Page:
Possessive ex has after constant calls and SMS the car of his wife with a Tracker provided.


James Cassidy, 42, also called Katie Cassidy up to 37 times in one day and showed up at her workplace.

A possessive ex attached a transmitter to his wife’s car in the middle of a nine-month harassment campaign.

He began a nine-month harassment campaign against his wife after they separated.

Vincent Yip, the prosecutor, explained that the separation was initially amicable and Cassidy kept in touch with his little daughter.

The Liverpool District Court heard this morning how the couple had been together for 17 years before the separation and had been married for 10 years.

The harassment followed the couple’s separation in May last year, whereupon Cassidy accused his wife of cheating on him.

Mr. Yip explained that when Cassidy took care of her daughter, he would show up at the Sainsbury’s branch where Mrs. Cassidy worked and order from the café.

Mr Yip said: “From October 2019, the matter escalated and the complainant stated that the defendant had been calling her constantly and texting her.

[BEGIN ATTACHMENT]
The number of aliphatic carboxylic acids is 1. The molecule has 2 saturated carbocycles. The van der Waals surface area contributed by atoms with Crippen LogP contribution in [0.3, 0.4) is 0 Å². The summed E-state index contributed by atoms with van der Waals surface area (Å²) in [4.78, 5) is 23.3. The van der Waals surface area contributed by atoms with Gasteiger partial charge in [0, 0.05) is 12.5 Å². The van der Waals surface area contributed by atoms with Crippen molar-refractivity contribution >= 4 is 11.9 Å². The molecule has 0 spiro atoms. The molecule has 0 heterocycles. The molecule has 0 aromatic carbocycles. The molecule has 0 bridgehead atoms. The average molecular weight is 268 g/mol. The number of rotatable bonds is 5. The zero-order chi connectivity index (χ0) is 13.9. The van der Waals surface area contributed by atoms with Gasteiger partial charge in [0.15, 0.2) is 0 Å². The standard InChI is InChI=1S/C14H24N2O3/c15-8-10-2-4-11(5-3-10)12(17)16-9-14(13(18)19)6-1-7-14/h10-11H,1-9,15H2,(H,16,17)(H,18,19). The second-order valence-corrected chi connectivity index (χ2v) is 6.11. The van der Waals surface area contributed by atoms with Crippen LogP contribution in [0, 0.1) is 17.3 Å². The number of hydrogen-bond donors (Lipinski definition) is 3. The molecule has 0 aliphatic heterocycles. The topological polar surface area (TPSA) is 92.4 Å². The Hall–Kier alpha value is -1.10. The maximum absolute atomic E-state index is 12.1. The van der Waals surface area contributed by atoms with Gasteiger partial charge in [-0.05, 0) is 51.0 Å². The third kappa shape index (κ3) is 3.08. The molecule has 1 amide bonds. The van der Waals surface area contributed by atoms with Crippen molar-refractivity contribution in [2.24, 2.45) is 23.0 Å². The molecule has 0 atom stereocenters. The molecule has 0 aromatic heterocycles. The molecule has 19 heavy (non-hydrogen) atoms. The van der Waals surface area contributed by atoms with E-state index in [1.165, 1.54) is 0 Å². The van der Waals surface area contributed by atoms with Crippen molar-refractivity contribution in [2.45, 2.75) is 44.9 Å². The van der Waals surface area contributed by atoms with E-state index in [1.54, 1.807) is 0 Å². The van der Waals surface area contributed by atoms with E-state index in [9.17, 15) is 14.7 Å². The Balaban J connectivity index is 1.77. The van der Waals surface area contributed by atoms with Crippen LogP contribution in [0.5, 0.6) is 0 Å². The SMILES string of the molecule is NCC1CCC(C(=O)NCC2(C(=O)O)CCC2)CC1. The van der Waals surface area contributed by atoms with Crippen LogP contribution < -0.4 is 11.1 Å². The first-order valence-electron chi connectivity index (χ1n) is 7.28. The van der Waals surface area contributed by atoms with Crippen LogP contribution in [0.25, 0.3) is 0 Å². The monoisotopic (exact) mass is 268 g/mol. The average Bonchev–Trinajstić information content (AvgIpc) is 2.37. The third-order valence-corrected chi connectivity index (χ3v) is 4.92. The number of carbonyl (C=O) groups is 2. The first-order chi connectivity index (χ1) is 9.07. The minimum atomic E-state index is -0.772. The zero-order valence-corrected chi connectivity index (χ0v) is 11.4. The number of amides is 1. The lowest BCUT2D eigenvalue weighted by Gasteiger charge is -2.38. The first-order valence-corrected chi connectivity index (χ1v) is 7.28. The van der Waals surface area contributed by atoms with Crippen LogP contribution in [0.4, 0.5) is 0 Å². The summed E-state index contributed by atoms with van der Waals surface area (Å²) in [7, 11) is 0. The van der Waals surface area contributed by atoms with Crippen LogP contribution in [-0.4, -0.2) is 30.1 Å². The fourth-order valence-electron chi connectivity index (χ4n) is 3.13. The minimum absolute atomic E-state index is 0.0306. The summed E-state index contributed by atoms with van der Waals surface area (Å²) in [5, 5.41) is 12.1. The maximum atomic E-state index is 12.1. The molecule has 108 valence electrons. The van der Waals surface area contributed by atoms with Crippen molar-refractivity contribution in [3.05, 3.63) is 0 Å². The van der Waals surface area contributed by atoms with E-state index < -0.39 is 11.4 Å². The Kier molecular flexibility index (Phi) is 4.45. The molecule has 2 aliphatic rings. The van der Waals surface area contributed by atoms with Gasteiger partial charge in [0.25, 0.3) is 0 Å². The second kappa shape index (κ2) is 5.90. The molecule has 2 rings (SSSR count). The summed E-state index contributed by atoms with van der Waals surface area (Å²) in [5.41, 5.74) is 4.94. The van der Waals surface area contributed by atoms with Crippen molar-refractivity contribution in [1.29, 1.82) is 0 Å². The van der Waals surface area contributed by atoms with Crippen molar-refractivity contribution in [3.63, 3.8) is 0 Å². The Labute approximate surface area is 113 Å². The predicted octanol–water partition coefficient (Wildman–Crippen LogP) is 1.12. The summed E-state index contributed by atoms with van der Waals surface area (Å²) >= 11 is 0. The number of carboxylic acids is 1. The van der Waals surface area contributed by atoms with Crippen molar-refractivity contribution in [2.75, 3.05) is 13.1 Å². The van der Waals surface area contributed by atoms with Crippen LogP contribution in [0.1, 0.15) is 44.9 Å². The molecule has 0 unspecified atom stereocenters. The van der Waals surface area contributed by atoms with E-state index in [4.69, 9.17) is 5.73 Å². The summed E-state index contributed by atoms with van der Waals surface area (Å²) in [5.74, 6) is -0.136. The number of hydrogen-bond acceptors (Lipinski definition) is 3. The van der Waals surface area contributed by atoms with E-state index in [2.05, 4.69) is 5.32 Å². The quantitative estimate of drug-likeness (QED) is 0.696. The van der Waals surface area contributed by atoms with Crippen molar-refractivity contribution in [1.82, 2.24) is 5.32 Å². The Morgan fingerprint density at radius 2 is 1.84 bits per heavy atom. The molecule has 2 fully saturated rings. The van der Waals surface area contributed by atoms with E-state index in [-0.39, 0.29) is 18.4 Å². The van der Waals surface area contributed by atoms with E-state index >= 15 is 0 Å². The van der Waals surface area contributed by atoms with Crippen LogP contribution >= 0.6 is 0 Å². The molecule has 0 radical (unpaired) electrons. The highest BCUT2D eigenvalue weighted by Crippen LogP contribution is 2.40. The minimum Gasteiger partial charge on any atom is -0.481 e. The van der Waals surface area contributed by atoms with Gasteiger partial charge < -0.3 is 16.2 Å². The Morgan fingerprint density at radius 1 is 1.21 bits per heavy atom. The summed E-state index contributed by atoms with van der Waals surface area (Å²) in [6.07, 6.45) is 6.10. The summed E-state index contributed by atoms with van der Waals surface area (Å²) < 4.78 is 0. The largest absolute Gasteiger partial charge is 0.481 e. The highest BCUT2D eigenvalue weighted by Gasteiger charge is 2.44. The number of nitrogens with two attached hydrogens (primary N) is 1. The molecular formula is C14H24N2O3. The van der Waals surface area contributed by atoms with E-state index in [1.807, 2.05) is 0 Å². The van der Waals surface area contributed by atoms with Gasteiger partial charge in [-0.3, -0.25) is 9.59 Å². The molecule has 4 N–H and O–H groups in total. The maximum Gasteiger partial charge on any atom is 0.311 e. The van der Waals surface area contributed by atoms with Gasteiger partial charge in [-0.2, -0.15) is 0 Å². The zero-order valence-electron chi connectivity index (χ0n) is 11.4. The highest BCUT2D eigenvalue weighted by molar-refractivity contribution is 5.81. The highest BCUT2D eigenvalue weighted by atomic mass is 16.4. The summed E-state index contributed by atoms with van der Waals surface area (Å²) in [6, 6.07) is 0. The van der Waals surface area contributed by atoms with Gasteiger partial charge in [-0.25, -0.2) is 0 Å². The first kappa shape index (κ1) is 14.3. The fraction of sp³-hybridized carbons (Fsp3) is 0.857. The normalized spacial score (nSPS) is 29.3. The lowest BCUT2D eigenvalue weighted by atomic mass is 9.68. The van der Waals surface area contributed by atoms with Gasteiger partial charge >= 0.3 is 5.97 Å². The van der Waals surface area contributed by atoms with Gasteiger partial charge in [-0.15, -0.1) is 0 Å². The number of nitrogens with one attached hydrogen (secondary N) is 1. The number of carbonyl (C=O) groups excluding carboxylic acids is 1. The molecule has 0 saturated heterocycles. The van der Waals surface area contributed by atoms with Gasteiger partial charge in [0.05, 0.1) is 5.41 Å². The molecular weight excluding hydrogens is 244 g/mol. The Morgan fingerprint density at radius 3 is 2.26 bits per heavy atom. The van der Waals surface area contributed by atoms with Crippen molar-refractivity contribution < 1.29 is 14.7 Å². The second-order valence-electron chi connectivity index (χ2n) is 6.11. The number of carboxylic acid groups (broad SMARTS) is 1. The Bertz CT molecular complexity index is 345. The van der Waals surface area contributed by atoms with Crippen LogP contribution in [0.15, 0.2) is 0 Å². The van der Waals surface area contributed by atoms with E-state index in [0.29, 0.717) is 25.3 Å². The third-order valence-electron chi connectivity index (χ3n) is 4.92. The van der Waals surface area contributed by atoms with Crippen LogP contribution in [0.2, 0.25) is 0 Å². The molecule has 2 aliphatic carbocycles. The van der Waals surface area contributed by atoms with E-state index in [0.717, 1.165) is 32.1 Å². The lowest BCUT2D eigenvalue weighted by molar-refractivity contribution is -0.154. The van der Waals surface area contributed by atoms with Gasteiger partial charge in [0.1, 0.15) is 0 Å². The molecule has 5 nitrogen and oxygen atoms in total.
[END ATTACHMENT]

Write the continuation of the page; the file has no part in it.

Cassidy from Wimborne Road, Huyton, also left voice messages in which he insulted his wife while “accusing her of cheating on her with other men.

On May 30 this year, Mrs. Cassidy and her mother were inside when they “heard noise outside their house.

He would also try to use the checkout where she was serving before he was finally banned from the supermarket, Mr. Yip told the court.

He explained that the couple heard a noise before Cassidy left.

Mr. Yip said, “She looked out and saw the defendant’s vehicle and he leaned against the complainant’s vehicle.

During the investigation, they discovered a black box with a flashing light attached to its wheel arch, and as it later turned out, it was a vehicle tracking device.

Cassidy admitted to harassing his ex-partner during a police interview and pleaded guilty to harassment when he first appeared in court.

The court heard that Ms. Cassidy was “constantly in fear” and “told him several times that the relationship was over.

Keith Webster, the defense attorney, told the court that Cassidy had pleaded guilty and cooperated with the trial from the beginning.

He said, “Mr. Cassidy accepts that his behavior was excessive.”

Mr. Yip explained that although Cassidy had a criminal record, he had “not had any trouble with the courts for 18 years.


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